October 28, 2013
Article by Global Pre-Meds
Hospital doctor shadowing & global health experience programs.
If you are presently in college, scan the bulletin boards of the science department. Check websites that might list any opportunities that exist for faculty research projects. Speak with your pre-health advisor or academic advisor and express your interest in gaining some lab experience. Professional organizations generally host presentations or open houses on the campus. Ask representatives about volunteer and paid opportunities.
If you’re keen on getting a paid position, fix an appointment with the career centre in your school. They can provide you with some information about job openings. Apart from this, they can give you some resume help, check out techniques and provide you with interview tips.
The ideal time to look for lab positions is when you are half way through the semester, or a couple of weeks before your midterms. There are also a larger number of research opportunities in the summer months and you can zero-in on some good volunteer as well as paid opportunities. The pre-health office or the career center might even have a list of places you can potentially work at. Some opportunities could be outside the school.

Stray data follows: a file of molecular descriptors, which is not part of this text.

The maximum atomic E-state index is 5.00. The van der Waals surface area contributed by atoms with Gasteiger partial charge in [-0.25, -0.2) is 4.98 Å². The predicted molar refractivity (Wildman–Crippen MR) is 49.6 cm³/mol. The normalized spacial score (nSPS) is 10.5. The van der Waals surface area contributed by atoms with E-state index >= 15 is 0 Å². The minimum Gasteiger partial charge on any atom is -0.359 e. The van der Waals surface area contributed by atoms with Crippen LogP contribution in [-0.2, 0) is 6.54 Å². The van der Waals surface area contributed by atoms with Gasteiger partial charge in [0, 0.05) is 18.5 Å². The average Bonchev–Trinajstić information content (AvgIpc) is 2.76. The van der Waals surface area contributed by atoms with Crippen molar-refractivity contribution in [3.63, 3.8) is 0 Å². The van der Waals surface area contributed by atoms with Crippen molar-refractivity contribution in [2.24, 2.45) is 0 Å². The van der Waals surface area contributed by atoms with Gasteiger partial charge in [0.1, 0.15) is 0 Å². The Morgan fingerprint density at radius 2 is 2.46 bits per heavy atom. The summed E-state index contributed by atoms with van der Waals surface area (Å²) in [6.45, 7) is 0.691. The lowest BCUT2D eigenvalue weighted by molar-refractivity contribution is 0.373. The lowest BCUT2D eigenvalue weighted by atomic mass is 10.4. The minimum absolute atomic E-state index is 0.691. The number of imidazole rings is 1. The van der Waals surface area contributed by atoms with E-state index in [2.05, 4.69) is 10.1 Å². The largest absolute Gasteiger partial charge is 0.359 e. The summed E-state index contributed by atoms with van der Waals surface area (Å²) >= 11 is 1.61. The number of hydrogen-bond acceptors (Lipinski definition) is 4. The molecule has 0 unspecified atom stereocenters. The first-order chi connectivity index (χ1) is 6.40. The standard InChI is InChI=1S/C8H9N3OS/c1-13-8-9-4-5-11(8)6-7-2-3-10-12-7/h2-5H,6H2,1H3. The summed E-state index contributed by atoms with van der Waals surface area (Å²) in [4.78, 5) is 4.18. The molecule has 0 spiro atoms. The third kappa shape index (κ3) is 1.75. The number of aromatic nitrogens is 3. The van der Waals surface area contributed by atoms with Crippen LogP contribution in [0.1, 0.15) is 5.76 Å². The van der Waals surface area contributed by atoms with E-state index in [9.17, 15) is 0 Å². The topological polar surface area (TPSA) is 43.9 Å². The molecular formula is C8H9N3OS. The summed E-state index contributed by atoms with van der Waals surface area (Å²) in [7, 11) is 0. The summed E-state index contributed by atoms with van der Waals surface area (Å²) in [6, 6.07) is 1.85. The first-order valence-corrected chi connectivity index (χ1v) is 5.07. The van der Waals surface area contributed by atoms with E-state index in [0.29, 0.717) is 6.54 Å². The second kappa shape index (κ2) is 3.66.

Some things that you must keep in mind are to ask about stipend and travel costs. These could amount to a lot and you don’t want to be paying for them out of your pocket. Your completed applications should also ideally go in on time as the number of people applying for these posts always exceeds the number of available opportunities.
You can drop by at a professor’s office or send out an email. Make sure you clearly mention the project or research that you have an interest in. Indicate why you are interested in that project and also demonstrate your knowledge about the subject. If there are any relevant techniques that you have learnt in any previous courses or labs, you can make a mention about those as well.
Every little thing counts and so does the professionalism you display. You should also be able to communicate your findings, techniques and hypothesis from the courses you have taken. Make a good impression in classes – that helps a great deal.
When you go in for your interview dress formally and appropriately and carry your portfolio and resume. Once you have finished with the interview, send across a thank you note or an email, the following day and thank the interviewer/s for their time. For those who are not yet in college, start networking. Call people and check about any open positions at universities, research labs or hospitals. Visit their official websites and look at the career pages for more information.